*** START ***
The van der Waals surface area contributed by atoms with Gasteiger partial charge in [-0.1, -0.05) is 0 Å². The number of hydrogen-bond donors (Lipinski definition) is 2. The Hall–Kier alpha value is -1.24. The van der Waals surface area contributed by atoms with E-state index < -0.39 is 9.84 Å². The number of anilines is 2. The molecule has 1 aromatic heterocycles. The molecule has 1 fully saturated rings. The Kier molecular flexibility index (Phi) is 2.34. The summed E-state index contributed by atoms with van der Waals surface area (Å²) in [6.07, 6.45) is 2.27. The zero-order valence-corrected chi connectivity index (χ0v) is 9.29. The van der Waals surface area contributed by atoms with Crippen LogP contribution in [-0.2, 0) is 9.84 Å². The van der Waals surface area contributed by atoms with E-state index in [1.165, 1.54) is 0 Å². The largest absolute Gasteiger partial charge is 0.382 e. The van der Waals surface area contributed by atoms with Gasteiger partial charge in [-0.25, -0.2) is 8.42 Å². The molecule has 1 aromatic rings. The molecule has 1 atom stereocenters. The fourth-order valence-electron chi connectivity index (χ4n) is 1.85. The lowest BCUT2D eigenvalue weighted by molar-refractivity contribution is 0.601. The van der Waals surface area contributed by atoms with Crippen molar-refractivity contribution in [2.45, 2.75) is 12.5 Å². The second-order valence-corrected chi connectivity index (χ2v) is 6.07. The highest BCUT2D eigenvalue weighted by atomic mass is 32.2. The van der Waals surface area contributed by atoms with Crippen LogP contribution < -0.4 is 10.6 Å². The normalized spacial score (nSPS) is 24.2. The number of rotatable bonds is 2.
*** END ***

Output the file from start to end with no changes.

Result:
The van der Waals surface area contributed by atoms with Gasteiger partial charge in [-0.1, -0.05) is 0 Å². The number of hydrogen-bond donors (Lipinski definition) is 2. The Hall–Kier alpha value is -1.24. The van der Waals surface area contributed by atoms with E-state index < -0.39 is 9.84 Å². The number of anilines is 2. The molecule has 1 aromatic heterocycles. The molecule has 1 fully saturated rings. The Kier molecular flexibility index (Phi) is 2.34. The summed E-state index contributed by atoms with van der Waals surface area (Å²) in [6.07, 6.45) is 2.27. The zero-order valence-corrected chi connectivity index (χ0v) is 9.29. The van der Waals surface area contributed by atoms with Crippen LogP contribution in [-0.2, 0) is 9.84 Å². The van der Waals surface area contributed by atoms with E-state index in [1.165, 1.54) is 0 Å². The largest absolute Gasteiger partial charge is 0.382 e. The van der Waals surface area contributed by atoms with Gasteiger partial charge in [-0.25, -0.2) is 8.42 Å². The molecule has 1 aromatic rings. The molecule has 1 atom stereocenters. The fourth-order valence-electron chi connectivity index (χ4n) is 1.85. The lowest BCUT2D eigenvalue weighted by molar-refractivity contribution is 0.601. The van der Waals surface area contributed by atoms with Crippen molar-refractivity contribution in [2.45, 2.75) is 12.5 Å². The second-order valence-corrected chi connectivity index (χ2v) is 6.07. The highest BCUT2D eigenvalue weighted by atomic mass is 32.2. The van der Waals surface area contributed by atoms with Crippen LogP contribution < -0.4 is 10.6 Å². The normalized spacial score (nSPS) is 24.2. The number of rotatable bonds is 2.